The Weekly paper of the New Communist Party of Britain
Week commencing 5th April 2019

May to talk with Corbyn

by New Worker correspondent

THE PRIME Minister has called for talks with Jeremy Corbyn in yet another attempt to end the Brexit crisis that has torn the House of Commons apart over the last few months. But the offer, which has been accepted by the Labour leader, has enraged some Tory backbenchers and two junior ministers have resigned in protest.

Meanwhile the Ministry of Defence has launched an investigation into a video that appears to show soldiers firing shots at a picture of Jeremy Corbyn. They are believed to be members of the 3rd Battalion Parachute Regiment at the New Kabul Compound in Afghanistan. The Army says it is aware of the video and an investigation has been launched. “This behaviour is totally unacceptable and falls well below the high standards the Army expects,” a military spokesman said. The video, which shows four paratroopers using a portrait of the Labour leader for target practice, has been condemned by senior Tory and Labour MPs.

Mrs May’s government is on its last legs after MPs rejected four motions presenting different Brexit alternatives on Monday. The four proposals sought to avoid a potentially damaging no-deal Brexit before the European Union’s (EU) 12th April deadline. The rejected motions considered negotiating a permanent customs union with the EU, a second Brexit referendum, revoking Brexit to avoid a no-deal exit, or accepting May’s Brexit on the condition of negotiations seeking a new EU customs and single market arrangement.

The motions were not legally binding but could have potentially pressured the government to agree to an alternative plan if a strong majority on one of the proposals had been achieved. Following the vote, Brexit Secretary Steve Barclay suggested that the government may bring the deal for a fourth vote this week to avoid a longer delay to Brexit.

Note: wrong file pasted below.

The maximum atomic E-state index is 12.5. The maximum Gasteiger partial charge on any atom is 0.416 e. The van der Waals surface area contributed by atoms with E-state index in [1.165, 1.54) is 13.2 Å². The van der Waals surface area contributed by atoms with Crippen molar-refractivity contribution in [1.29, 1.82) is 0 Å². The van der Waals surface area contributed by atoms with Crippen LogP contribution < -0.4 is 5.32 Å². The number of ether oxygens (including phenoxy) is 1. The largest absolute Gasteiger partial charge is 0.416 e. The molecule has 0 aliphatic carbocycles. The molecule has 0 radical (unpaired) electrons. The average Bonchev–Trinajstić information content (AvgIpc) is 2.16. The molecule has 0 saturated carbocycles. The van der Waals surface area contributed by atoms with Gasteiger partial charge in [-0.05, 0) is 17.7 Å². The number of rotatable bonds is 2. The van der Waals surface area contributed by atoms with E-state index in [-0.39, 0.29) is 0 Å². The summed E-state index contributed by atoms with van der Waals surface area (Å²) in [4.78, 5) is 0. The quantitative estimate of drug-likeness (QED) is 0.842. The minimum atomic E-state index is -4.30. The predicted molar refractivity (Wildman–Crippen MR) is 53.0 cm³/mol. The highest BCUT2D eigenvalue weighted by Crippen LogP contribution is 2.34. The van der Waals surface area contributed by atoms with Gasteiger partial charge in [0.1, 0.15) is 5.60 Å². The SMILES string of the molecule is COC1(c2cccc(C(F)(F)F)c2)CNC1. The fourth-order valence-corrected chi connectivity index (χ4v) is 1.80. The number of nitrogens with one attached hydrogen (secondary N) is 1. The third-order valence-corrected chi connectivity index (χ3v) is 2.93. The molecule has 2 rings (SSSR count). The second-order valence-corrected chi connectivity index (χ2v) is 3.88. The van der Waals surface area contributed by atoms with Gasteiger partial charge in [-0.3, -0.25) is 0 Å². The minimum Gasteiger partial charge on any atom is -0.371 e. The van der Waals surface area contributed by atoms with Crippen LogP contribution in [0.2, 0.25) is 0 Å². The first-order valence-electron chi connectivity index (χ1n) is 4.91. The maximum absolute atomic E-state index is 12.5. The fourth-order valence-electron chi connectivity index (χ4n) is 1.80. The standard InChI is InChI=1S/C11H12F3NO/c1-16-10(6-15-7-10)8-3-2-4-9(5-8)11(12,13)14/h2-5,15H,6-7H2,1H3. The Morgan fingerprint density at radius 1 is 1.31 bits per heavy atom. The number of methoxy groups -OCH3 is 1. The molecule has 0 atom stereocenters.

He warned that “the default legal position is the UK will leave the EU in just 11 days time” without a deal.

Mrs May and a substantial number of Remainers on both sides of the House are determined to stop a “no-deal” Brexit, even though this was what the British public essentially voted for in 2016. But the Tory leader cannot command enough support within her own ranks for her Brexit deal, which would keep Britain in the EU in all but name, so she has now turned to Labour to throw her a life-line.


Jeremy Corbyn said he welcomed the Prime Minister’s “willingness to compromise to resolve the Brexit deadlock”. Mrs May says that if she can reach a unified position on Brexit with Corbyn it would be put to MPs for their approval before being taken to the European Council next week.

If the two party leaders could not reach an agreement, other options would be put to the House of Commons for a vote. But Labour’s current support for a “customs union” and the “single market” differs little from Mrs May’s own proposals, which have all fallen in Parliament.

Corbyn did also say that Labour “reserved the right” to table another motion of no-confidence in May’s government if it proves it is “incapable of commanding a majority in the House of Commons” — but “time will tell” on that front.

Well it already has as far as millions of workers are concerned. We voted for Brexit and that’s what we want, and if the Tory-led coalition cannot deliver it — and it clearly can’t — then it must be brought down in parliament to pave the way for fresh elections.

For us the issue is clear. We want another election to get Labour in and the Tories out. We want Labour to stand by the people’s vote to leave the EU without any ifs or buts. And the surest guarantee of Brexit is a massive majority for Labour at the next election.